Lake Washington 05/07/2020

May 7, 2020

Fishing Time: 6:30 p.m. – 8:30 p.m.

Rating: 8

Weather Conditions: Sunny with clear skies

Bait: Gary Yamamoto 5″ Green Pumpkin/Watermelon Senko with 1/0 Gamakatsu Wacky Worm Hook; 1/4 ounce Strike King Tour Grade Bluegill Swim Jig with 3.8″ Keitech Pro Blue Red Pearl FAT Swing Impact Swimbait;

Rod: G-Loomis GX2 Jig and Worm Rod; Abu Garcia Veritas Winch Crankbait Rod

Reel: Quantum Catalyst PT; Shimano Curado Casting Reel

Line: 8-pound Seaguar InvizX Fluorocarbon; 12-pound Yo-Zuri Hybrid Fishing Line

Total Bass Caught: 2

Final Weigh in Weight: 4.29 pounds

After a successful first outing on Tuesday, I decided to hit the water again to see if I could locate some bigger bass. I got to the water around 6:30 pm and, given that I caught my bass in heavy vegetation last time, started the day by fishing the lilies just right of the boat launch. I wanted to cover water quickly, so instead of fishing the area with a wacky worm, I worked the edge of the lilies with a swim jig. When this failed to produce bites, I moved on to the the stretch of docks next to the lilies. While these typically have a few bass on them, they, too, proved to be unsuccessful.

Seeing as I wasn’t able to get anything going in the weedy areas, I decided to head over to the east side of the I-90 bridge to fish the huge, rocky flat over there. However, as soon as I arrived, I knew that there probably weren’t going to be bass there today. Not only was the water temperature a good three degrees lower than the rest of the lake, but it was also extremely windy, which made it hard to maneuver. After a few quick casts there, I decided to get out of the wind and head over to a protected cove just north of the bridge. At the cove, I spotted a rocky flat located right next to a patch heavy vegetation, an area that sets up perfectly for bass looking to ambush unsuspecting baitfish. My first two casts didn’t peak the interest of any bass, but on my third cast, I cast over to the rocky flat and slowly worked my swim jig back to the boat. Literally seconds after my bait crossed the barrier from rocks to weeds, I saw a dark shadow explode out of the vegetation and grab my lure. Shocked, I set the hook as quickly as I possible and began rapidly reeling my line in to keep the bass from diving back down into the dense vegetation it had come from. After a great fight, I was able to swing the bass into the boat and get it onto the scale, where it weighed in as a 1.43 pound smallmouth.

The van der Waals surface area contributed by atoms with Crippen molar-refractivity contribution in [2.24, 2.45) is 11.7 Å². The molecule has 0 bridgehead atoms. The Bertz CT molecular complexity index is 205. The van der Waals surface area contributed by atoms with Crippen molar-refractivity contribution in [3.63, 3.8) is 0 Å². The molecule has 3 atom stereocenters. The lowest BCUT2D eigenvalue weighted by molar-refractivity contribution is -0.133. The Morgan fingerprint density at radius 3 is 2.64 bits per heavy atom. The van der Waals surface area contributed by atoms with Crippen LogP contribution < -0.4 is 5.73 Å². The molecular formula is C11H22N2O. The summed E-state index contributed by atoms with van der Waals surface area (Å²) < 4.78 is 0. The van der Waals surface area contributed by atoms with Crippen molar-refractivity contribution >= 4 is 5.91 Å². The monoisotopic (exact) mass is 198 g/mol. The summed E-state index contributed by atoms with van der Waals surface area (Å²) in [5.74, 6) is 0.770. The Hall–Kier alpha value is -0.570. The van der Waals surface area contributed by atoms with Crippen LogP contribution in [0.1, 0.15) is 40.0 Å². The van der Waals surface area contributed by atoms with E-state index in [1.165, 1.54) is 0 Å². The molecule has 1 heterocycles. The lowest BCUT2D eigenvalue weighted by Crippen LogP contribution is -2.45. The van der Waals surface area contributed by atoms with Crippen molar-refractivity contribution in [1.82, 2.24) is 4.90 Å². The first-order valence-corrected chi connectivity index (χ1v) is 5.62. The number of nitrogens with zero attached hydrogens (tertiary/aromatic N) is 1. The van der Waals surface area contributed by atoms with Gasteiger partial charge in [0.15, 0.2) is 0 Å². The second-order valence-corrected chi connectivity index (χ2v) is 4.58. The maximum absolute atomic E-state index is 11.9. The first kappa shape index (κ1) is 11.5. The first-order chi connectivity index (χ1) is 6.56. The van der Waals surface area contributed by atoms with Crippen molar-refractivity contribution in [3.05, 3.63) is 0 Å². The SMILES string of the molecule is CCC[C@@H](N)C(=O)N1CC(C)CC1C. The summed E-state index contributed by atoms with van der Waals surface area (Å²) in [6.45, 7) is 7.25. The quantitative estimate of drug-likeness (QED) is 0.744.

With my second bass of the season weighing almost twice as much as my first, I continued working my way around the protected cove until I came upon a nice rocky point. While at this point, I spotted a nearby dock where there was a clear transition between a rocky and weedy bottom. I quickly motored over to it and noticed that the dock had an old wooden swim ladder attached to the side of it. Knowing that bass have a certain affinity for swim ladders, I picked up my wacky worm and cast over to it. Almost instantly, I saw my line jump and begin to move in the opposite direction. I quickly picked up the slack in my line, gave a big hook set, and was met with the resounding weight of a monster bass on the other end. The bass immediately began taking drag and it took everything in my power to keep it from jumping. After multiple runs and dives, I was eventually able to tire the bass out and get the smallmouth into the boat. This one tipped the scales at 2.86 pounds. Thrilled to catch such a quality bass, I fished a few more docks and then decided to head in.

Observations: The water temperature ranged from 54-60 degrees today, which was colder than what it was two days ago. The two bass that I caught came in 10 feet of water and 5 feet of water and were both hanging out near rocky areas that had easy access to heavy vegetation. The 1.43 pound bass that I caught was extremely fat, while the 2.86 pound one had a skinnier profile. This leads me to believe that we are right in the middle of the spawn and post-spawn right now, where the bigger bass have already spawned and the smaller ones are just making their way to beds. I am ecstatic to have caught such a great bass so early on in the season and hope that I will be able to hook into some more hawgs soon.


May 2020